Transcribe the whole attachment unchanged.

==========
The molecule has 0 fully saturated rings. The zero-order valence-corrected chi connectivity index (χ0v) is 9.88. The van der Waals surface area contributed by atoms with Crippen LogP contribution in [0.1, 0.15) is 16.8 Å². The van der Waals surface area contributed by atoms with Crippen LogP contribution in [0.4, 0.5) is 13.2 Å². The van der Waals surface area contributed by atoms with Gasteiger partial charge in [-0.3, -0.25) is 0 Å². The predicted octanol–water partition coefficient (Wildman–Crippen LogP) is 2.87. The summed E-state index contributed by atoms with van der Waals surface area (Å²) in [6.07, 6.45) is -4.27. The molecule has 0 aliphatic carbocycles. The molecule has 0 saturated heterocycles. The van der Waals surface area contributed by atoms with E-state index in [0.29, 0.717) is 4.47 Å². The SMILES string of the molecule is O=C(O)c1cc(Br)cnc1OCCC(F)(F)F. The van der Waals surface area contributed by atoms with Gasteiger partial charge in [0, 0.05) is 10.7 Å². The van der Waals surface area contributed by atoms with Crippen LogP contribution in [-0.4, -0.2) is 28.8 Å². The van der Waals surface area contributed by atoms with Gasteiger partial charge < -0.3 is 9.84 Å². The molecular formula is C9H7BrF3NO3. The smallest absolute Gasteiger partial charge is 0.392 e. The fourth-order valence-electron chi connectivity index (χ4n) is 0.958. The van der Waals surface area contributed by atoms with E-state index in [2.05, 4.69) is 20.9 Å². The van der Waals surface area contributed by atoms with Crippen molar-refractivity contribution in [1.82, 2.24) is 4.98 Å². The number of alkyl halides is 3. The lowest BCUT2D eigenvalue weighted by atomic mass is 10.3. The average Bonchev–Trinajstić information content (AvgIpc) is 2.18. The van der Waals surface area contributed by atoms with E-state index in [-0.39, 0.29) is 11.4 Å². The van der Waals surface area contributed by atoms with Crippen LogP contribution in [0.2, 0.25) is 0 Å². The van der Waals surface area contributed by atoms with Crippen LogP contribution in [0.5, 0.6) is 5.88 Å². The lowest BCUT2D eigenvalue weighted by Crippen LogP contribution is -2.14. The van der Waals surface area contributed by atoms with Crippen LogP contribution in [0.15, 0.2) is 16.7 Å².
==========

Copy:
The molecule has 0 fully saturated rings. The zero-order valence-corrected chi connectivity index (χ0v) is 9.88. The van der Waals surface area contributed by atoms with Crippen LogP contribution in [0.1, 0.15) is 16.8 Å². The van der Waals surface area contributed by atoms with Crippen LogP contribution in [0.4, 0.5) is 13.2 Å². The van der Waals surface area contributed by atoms with Gasteiger partial charge in [-0.3, -0.25) is 0 Å². The predicted octanol–water partition coefficient (Wildman–Crippen LogP) is 2.87. The summed E-state index contributed by atoms with van der Waals surface area (Å²) in [6.07, 6.45) is -4.27. The molecule has 0 aliphatic carbocycles. The molecule has 0 saturated heterocycles. The van der Waals surface area contributed by atoms with E-state index in [0.29, 0.717) is 4.47 Å². The SMILES string of the molecule is O=C(O)c1cc(Br)cnc1OCCC(F)(F)F. The van der Waals surface area contributed by atoms with Gasteiger partial charge in [0, 0.05) is 10.7 Å². The van der Waals surface area contributed by atoms with Crippen LogP contribution in [-0.4, -0.2) is 28.8 Å². The van der Waals surface area contributed by atoms with Gasteiger partial charge < -0.3 is 9.84 Å². The molecular formula is C9H7BrF3NO3. The smallest absolute Gasteiger partial charge is 0.392 e. The fourth-order valence-electron chi connectivity index (χ4n) is 0.958. The van der Waals surface area contributed by atoms with E-state index in [2.05, 4.69) is 20.9 Å². The van der Waals surface area contributed by atoms with Crippen molar-refractivity contribution in [1.82, 2.24) is 4.98 Å². The number of alkyl halides is 3. The lowest BCUT2D eigenvalue weighted by atomic mass is 10.3. The average Bonchev–Trinajstić information content (AvgIpc) is 2.18. The van der Waals surface area contributed by atoms with E-state index in [-0.39, 0.29) is 11.4 Å². The van der Waals surface area contributed by atoms with Crippen LogP contribution in [0.2, 0.25) is 0 Å². The van der Waals surface area contributed by atoms with Crippen LogP contribution in [0.5, 0.6) is 5.88 Å². The lowest BCUT2D eigenvalue weighted by Crippen LogP contribution is -2.14. The van der Waals surface area contributed by atoms with Crippen LogP contribution in [0.15, 0.2) is 16.7 Å².